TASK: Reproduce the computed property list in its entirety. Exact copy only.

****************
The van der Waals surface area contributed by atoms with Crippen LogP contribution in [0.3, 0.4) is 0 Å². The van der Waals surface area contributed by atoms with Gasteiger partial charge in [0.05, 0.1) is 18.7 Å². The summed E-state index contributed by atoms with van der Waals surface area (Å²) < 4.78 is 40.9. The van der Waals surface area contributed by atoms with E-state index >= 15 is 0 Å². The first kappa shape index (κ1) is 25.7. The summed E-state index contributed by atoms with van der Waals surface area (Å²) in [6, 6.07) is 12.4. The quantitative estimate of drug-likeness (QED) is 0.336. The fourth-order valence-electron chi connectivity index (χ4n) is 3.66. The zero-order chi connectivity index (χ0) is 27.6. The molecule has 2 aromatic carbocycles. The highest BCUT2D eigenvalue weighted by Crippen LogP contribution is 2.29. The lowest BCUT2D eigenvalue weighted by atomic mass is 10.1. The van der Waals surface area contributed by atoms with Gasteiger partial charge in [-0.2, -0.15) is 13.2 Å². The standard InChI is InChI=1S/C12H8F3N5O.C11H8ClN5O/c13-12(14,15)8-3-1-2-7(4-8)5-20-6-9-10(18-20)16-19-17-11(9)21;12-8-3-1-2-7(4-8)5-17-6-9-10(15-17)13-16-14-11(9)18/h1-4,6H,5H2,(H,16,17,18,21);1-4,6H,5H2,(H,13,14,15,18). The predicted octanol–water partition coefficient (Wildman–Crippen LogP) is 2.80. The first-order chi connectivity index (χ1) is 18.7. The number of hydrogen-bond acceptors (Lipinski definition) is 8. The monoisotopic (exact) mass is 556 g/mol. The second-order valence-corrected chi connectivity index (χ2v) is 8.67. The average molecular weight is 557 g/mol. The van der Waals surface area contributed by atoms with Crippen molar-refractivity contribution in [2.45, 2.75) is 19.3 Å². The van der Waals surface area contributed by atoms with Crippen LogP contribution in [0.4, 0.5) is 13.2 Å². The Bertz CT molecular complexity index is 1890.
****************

The van der Waals surface area contributed by atoms with Crippen LogP contribution in [0.3, 0.4) is 0 Å². The van der Waals surface area contributed by atoms with Gasteiger partial charge in [0.05, 0.1) is 18.7 Å². The summed E-state index contributed by atoms with van der Waals surface area (Å²) < 4.78 is 40.9. The van der Waals surface area contributed by atoms with E-state index >= 15 is 0 Å². The first kappa shape index (κ1) is 25.7. The summed E-state index contributed by atoms with van der Waals surface area (Å²) in [6, 6.07) is 12.4. The quantitative estimate of drug-likeness (QED) is 0.336. The fourth-order valence-electron chi connectivity index (χ4n) is 3.66. The zero-order chi connectivity index (χ0) is 27.6. The molecule has 2 aromatic carbocycles. The highest BCUT2D eigenvalue weighted by Crippen LogP contribution is 2.29. The lowest BCUT2D eigenvalue weighted by atomic mass is 10.1. The van der Waals surface area contributed by atoms with Gasteiger partial charge in [-0.2, -0.15) is 13.2 Å². The standard InChI is InChI=1S/C12H8F3N5O.C11H8ClN5O/c13-12(14,15)8-3-1-2-7(4-8)5-20-6-9-10(18-20)16-19-17-11(9)21;12-8-3-1-2-7(4-8)5-17-6-9-10(15-17)13-16-14-11(9)18/h1-4,6H,5H2,(H,16,17,18,21);1-4,6H,5H2,(H,13,14,15,18). The predicted octanol–water partition coefficient (Wildman–Crippen LogP) is 2.80. The first-order chi connectivity index (χ1) is 18.7. The number of hydrogen-bond acceptors (Lipinski definition) is 8. The monoisotopic (exact) mass is 556 g/mol. The second-order valence-corrected chi connectivity index (χ2v) is 8.67. The average molecular weight is 557 g/mol. The van der Waals surface area contributed by atoms with Crippen molar-refractivity contribution in [2.45, 2.75) is 19.3 Å². The van der Waals surface area contributed by atoms with Crippen LogP contribution in [0.4, 0.5) is 13.2 Å². The Bertz CT molecular complexity index is 1890.